In Early Testing, Nasal Spray Shows Signs It Can Fight COVID-19 virus
Over two years into the pandemic, researchers are still searching for new and better ways to help people avoid COVID-19.
While COVID-19 vaccines and boosters have been helpful at protecting people from severe hospitalization and death, they have been less effective at preventing symptomatic cases of the disease.
Now researchers are looking at novel ways to keep COVID-19 from infecting human cells.
ResearchersTrusted Source at Cornell University have been testing a nasal spray that blocks COVID-19 infection. Their study discovered a small molecule that, if sprayed into the nose, may help prevent COVID-19 from infecting cells.
The study is still in its early stages and is currently only being tested in mice. But experts are hopeful that this type of study may help lead to better protection against the virus.
Nasal spray work mechanism:
The nasal spray releases a molecule that may help stop the virus from attaching to cells in the nose and respiratory tract.
The researchers found that a molecule, N-0385, can both protect against infection in healthy subjects and ease symptoms in patients if used within 12 hours of exposure to COVID-19.
The coronavirus attacks cells with its spike protein. This protein helps the virus gain access to human cells. To do so it binds to a receptor on the healthy cells. The team found a small group of molecules, including the N-0385, that might be able to prevent the spike protein from attaching to the cells in their studies on mice.
All the tests on the lab mice showed that the introduced molecule stopped key symptoms of the COVID-19 infection in mice.
The molecule was developed in collaboration with a team from Universite de Sherbrooke in Quebec.
“The problem with the [vaccine] shots is that they are not affecting transmission. What they are doing is amazing because they prevent severe disease, which is the whole point. But it would be even better if we could prevent transmission,” said Dr. Jennifer Lighter, pediatric infectious disease specialist at NYU Langone. “With the nasal spray, what you can imagine is that it starts working quicker in a localized area. There is hope that your mucosal immunity would rev up quicker and would be able to kill the virus before it became a breakthrough infection.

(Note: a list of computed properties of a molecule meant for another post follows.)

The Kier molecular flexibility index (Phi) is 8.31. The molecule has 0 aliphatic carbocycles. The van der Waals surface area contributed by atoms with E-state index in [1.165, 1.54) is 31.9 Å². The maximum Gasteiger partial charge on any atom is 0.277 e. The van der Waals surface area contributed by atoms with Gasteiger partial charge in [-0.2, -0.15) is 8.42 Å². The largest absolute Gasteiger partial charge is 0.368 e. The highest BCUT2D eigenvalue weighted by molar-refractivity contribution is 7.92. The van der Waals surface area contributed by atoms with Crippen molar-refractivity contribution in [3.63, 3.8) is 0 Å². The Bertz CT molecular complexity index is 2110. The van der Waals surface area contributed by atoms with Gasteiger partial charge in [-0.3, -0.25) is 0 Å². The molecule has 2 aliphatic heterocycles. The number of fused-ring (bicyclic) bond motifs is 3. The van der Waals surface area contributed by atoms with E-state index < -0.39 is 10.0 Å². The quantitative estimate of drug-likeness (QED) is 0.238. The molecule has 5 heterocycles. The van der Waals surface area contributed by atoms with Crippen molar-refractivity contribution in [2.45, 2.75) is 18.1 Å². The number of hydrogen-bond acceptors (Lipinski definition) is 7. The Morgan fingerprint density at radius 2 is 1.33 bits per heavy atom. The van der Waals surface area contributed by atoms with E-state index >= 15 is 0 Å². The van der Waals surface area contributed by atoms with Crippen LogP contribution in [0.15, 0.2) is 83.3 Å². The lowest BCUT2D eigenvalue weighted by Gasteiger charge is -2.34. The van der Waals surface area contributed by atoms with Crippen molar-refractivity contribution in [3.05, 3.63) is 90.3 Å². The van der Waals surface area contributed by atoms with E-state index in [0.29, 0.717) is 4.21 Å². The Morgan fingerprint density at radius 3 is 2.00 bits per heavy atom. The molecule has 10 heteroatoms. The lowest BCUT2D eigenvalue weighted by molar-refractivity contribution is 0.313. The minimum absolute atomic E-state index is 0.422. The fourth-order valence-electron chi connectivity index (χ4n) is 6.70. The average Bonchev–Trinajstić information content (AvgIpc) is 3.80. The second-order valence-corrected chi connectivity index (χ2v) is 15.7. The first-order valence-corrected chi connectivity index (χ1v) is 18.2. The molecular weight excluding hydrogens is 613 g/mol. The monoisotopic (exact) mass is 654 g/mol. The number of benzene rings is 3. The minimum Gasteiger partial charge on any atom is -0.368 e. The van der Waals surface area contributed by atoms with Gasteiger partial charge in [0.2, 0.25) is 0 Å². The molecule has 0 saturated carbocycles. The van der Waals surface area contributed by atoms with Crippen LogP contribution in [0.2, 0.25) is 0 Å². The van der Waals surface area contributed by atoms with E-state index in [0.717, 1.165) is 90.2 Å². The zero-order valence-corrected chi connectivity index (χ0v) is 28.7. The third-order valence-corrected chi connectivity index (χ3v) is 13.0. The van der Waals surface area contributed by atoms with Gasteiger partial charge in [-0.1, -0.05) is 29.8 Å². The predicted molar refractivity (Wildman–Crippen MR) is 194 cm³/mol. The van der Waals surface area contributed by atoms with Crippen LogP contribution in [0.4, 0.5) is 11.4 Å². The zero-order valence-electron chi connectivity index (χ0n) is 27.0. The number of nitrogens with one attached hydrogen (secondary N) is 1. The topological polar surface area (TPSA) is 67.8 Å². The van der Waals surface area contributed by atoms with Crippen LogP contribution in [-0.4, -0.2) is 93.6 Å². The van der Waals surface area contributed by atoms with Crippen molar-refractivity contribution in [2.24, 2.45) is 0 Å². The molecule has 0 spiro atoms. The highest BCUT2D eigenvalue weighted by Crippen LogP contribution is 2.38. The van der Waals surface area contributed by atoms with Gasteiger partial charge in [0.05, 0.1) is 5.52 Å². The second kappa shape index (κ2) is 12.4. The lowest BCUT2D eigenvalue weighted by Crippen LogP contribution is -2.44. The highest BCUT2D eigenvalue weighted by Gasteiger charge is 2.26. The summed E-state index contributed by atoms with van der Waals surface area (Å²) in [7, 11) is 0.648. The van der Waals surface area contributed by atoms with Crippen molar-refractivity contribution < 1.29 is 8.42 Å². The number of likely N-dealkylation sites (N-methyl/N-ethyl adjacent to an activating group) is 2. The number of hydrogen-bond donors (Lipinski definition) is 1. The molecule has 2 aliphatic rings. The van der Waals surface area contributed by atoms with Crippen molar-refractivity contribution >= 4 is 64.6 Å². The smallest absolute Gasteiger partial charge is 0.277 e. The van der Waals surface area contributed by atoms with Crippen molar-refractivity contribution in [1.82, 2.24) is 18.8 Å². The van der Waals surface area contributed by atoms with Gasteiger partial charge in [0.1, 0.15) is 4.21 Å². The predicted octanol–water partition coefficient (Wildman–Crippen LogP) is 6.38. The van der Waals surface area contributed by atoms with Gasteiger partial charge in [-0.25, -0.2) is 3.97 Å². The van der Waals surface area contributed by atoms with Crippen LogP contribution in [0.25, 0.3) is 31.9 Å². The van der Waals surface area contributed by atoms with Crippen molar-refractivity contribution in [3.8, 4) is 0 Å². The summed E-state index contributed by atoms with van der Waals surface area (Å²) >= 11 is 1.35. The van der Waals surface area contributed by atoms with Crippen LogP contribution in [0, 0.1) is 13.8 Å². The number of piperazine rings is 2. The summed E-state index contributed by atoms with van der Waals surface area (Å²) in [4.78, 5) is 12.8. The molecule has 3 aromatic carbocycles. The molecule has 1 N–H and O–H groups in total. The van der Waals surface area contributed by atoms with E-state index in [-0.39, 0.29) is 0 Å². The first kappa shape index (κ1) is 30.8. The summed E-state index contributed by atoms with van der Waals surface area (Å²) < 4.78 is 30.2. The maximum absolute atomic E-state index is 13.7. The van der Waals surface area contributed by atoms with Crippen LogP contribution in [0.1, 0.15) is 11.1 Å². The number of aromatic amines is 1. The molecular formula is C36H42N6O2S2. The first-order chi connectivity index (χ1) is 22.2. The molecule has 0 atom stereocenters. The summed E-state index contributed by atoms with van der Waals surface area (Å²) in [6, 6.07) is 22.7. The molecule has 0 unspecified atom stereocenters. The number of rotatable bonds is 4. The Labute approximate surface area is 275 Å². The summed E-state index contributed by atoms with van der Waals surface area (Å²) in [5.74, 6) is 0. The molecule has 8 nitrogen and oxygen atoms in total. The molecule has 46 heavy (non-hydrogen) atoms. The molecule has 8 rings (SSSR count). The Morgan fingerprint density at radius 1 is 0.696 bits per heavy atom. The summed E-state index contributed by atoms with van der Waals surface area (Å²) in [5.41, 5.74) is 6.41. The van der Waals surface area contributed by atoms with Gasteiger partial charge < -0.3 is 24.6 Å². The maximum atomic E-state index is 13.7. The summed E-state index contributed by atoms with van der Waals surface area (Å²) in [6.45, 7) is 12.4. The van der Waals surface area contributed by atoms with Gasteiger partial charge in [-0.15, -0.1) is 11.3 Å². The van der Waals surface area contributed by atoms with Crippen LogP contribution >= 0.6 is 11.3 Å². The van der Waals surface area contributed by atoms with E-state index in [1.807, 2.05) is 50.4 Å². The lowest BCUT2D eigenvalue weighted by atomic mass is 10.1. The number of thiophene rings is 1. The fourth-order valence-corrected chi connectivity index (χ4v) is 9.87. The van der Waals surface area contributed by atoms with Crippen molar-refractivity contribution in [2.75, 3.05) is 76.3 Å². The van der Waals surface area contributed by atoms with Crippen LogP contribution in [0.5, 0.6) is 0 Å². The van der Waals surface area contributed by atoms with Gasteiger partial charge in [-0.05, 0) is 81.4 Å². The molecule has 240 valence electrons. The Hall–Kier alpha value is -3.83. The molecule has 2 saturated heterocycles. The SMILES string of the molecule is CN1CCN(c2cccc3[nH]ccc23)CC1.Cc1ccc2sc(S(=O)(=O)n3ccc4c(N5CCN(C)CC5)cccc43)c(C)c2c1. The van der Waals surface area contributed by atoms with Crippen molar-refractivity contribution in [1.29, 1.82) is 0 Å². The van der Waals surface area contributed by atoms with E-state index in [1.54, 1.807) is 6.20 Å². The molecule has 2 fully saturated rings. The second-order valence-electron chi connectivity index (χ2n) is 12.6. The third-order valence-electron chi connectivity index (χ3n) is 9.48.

Will it work in humans?
“First of all, this is a really neat idea. Could one use something that could be an over-the-counter medication, or one that is easily applied by an individual, prevent getting COVID-19 at all, or curtail its seriousness very quickly? Those are the two ideas,” said Dr. William Schaffner, Professor of Preventive Medicine and Health Policy, Professor Division of Infectious Diseases, Vanderbilt University. “But does it work for people? The authors of this study are enthusiastic but it’s a big if.”
Schaffner elaborated that if we are trying to prevent or treat COVID-19, we do not know what the daily dose is, how often to spray it into a nose, etc.
“On the safety side, it’s good that it did not make any mice sick, but what will it do to a human’s nose? Will it be red? Will there be inflammation? Who knows what it will do,” he added.
Another issue is that the respiratory tract in the mouse is very short. In humans, it is much longer. It raises questions about whether or not the spray will get to the back of the throat, the nasopharynx, and the upper airway to treat the infection.
“You have to try it in people. It’s wonderful to know about this, but we need to look at the human clinical trial to see how it works,” Schaffner said.
Nasal spray vaccines have already been developed to treat other respiratory diseases, including the seasonal flu.